Students who can transfer out of inner city public schools and into private schools get better grades in a less segregated environment.
Despite what you may have heard, Day Care is not for everyone.
Twenty-two years of teaching have convinced me that upwards of half of all teachers would not be members of the NEA if given a clear choice.
Those of you who thought that philosophy ran in a straight line from Socrates might be surprised at some of the academic offerings at the recent American Philosophical Association conference.
Some survey results offer hope after decades of declining literacy.
Arguably the most historic press coverage its publisher ever got, cro looks back at how the Soviet Union’s state press covered the founding of Accuracy In Academia during the Cold War.
At Columbia, the principal anti-Israel voices are not student leaders and groups but faculty and academic departments.
Since the whole language method of teaching left students knowing no language, it may be time to take a second look at phonics.
Our African-American family’s education in Kwanzaa continues to this day.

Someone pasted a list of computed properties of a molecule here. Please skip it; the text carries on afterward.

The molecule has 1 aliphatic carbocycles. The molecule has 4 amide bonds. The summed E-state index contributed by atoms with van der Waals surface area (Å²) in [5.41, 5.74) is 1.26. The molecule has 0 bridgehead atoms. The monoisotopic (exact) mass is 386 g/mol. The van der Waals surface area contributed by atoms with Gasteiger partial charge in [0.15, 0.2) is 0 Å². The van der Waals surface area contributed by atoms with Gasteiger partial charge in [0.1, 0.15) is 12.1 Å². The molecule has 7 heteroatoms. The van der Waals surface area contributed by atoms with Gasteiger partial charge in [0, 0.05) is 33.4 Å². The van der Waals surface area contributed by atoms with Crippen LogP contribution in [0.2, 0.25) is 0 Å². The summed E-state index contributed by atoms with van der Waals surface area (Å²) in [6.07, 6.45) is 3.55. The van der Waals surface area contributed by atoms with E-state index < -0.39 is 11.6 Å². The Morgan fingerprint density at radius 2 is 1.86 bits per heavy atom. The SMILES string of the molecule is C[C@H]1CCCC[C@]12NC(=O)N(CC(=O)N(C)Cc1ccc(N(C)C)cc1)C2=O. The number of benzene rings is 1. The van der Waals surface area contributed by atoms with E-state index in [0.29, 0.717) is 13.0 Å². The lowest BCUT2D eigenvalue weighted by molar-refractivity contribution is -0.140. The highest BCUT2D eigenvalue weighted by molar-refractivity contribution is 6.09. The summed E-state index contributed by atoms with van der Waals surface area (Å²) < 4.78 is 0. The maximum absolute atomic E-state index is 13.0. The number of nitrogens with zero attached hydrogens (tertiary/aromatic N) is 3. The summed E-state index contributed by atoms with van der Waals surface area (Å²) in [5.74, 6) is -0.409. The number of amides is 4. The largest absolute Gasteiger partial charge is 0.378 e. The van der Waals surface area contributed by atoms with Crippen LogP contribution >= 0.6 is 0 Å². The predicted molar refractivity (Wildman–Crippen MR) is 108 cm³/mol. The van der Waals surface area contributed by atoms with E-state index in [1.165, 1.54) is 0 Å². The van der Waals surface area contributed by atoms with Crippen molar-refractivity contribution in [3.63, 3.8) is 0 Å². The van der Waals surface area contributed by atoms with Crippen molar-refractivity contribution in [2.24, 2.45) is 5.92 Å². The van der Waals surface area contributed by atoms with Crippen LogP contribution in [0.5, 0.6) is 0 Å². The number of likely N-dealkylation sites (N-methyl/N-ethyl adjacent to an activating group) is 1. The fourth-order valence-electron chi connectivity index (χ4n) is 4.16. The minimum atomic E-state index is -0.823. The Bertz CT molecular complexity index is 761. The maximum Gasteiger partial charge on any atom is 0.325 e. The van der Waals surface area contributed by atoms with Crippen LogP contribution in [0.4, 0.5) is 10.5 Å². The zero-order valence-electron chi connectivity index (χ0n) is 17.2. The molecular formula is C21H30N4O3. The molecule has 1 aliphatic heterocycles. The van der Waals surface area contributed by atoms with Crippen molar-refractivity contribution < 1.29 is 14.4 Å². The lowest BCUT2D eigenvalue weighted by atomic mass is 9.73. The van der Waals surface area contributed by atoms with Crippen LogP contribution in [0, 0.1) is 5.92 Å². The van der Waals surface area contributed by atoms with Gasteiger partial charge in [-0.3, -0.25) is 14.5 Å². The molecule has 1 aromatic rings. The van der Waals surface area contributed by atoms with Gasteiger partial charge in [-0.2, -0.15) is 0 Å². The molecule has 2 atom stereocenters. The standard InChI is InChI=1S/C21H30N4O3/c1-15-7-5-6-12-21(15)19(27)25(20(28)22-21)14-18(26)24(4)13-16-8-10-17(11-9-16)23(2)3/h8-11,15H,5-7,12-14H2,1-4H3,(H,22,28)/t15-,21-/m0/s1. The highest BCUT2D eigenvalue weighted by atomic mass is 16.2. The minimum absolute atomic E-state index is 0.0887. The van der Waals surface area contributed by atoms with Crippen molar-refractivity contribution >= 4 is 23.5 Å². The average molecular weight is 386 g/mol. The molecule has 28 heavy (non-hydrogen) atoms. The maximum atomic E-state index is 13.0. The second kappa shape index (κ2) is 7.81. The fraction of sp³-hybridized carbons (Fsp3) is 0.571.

Government officials now remove every vestige of religion from public agencies and places, including schools, but the founders of those institutions may have had other ideas.
When academics venture off campus, they may take a little longer to notice things than the rest of us.
Drawing striking similarities between the current financial situation and that of the 1930s, Amity Shlaes gave a lecture at Hillsdale College in February 2010 detailing forgotten yet important lessons to be learned from the Great Depression.
The public policy group, America’s Survival Inc. (ASI) held a national conference entitled, “Unmasking the Progressives” on Oct. 21 in Washington DC. The event was held at the National Press Club and its main goal was to provide the public with information and evidence about the spread of Marxism in America.
Learn what education professors are teaching teachers in the latest issue of Accuracy in Academia’s monthly Campus Report newsletter.
Following in the spirit of Halloween, albeit a bit belated, are several academic surprises, courtesy of The Chronicle of Higher Education.
Central Florida political scientist can’t believe people would think President Clinton was left-wing.
George Washington University is actually bringing a one-time Republican officeholder to its’ Foggy Bottom campus, of course, he is no longer a member of the GOP.
The latest thesis circulating in academia lends further credence to the observation that academics may only rival journalists in their tendency to miss the obvious, whether by accident or design.
Accommodation of the Soviet Union, to one degree or another, was itself a byproduct of academic thought.
The President’s favorite think tank, the Center for American Progress (CAP) is so anxious to help the White House reach its goal of 60 percent of the population with college degrees that they are considering high school dropouts as likely targets for recruiters.